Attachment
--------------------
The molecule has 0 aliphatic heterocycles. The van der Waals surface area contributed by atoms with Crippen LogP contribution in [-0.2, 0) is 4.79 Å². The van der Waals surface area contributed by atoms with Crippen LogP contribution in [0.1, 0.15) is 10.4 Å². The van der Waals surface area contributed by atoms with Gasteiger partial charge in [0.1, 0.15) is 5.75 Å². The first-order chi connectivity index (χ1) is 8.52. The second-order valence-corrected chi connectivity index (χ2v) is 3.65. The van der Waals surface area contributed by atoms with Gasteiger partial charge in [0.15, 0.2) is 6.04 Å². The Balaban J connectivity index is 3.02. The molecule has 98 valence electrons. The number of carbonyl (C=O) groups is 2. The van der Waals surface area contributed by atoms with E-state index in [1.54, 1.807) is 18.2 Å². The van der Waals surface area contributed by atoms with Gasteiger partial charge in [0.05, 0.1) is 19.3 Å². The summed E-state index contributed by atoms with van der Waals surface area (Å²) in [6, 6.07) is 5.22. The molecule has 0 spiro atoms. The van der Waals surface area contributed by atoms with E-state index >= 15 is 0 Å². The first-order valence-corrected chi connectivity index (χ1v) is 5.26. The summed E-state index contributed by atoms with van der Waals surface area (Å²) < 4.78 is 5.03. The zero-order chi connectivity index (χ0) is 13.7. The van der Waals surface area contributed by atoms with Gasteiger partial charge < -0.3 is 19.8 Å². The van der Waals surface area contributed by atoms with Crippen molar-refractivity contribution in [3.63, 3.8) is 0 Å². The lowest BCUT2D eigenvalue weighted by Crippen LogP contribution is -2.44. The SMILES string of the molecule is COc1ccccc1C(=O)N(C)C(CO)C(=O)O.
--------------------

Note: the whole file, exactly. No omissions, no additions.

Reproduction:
The molecule has 0 aliphatic heterocycles. The van der Waals surface area contributed by atoms with Crippen LogP contribution in [-0.2, 0) is 4.79 Å². The van der Waals surface area contributed by atoms with Crippen LogP contribution in [0.1, 0.15) is 10.4 Å². The van der Waals surface area contributed by atoms with Gasteiger partial charge in [0.1, 0.15) is 5.75 Å². The first-order chi connectivity index (χ1) is 8.52. The second-order valence-corrected chi connectivity index (χ2v) is 3.65. The van der Waals surface area contributed by atoms with Gasteiger partial charge in [0.15, 0.2) is 6.04 Å². The Balaban J connectivity index is 3.02. The molecule has 98 valence electrons. The number of carbonyl (C=O) groups is 2. The van der Waals surface area contributed by atoms with E-state index in [1.54, 1.807) is 18.2 Å². The van der Waals surface area contributed by atoms with Gasteiger partial charge in [0.05, 0.1) is 19.3 Å². The summed E-state index contributed by atoms with van der Waals surface area (Å²) in [6, 6.07) is 5.22. The molecule has 0 spiro atoms. The van der Waals surface area contributed by atoms with E-state index >= 15 is 0 Å². The first-order valence-corrected chi connectivity index (χ1v) is 5.26. The summed E-state index contributed by atoms with van der Waals surface area (Å²) < 4.78 is 5.03. The zero-order chi connectivity index (χ0) is 13.7. The van der Waals surface area contributed by atoms with Gasteiger partial charge < -0.3 is 19.8 Å². The van der Waals surface area contributed by atoms with Crippen molar-refractivity contribution in [3.63, 3.8) is 0 Å². The lowest BCUT2D eigenvalue weighted by Crippen LogP contribution is -2.44. The SMILES string of the molecule is COc1ccccc1C(=O)N(C)C(CO)C(=O)O.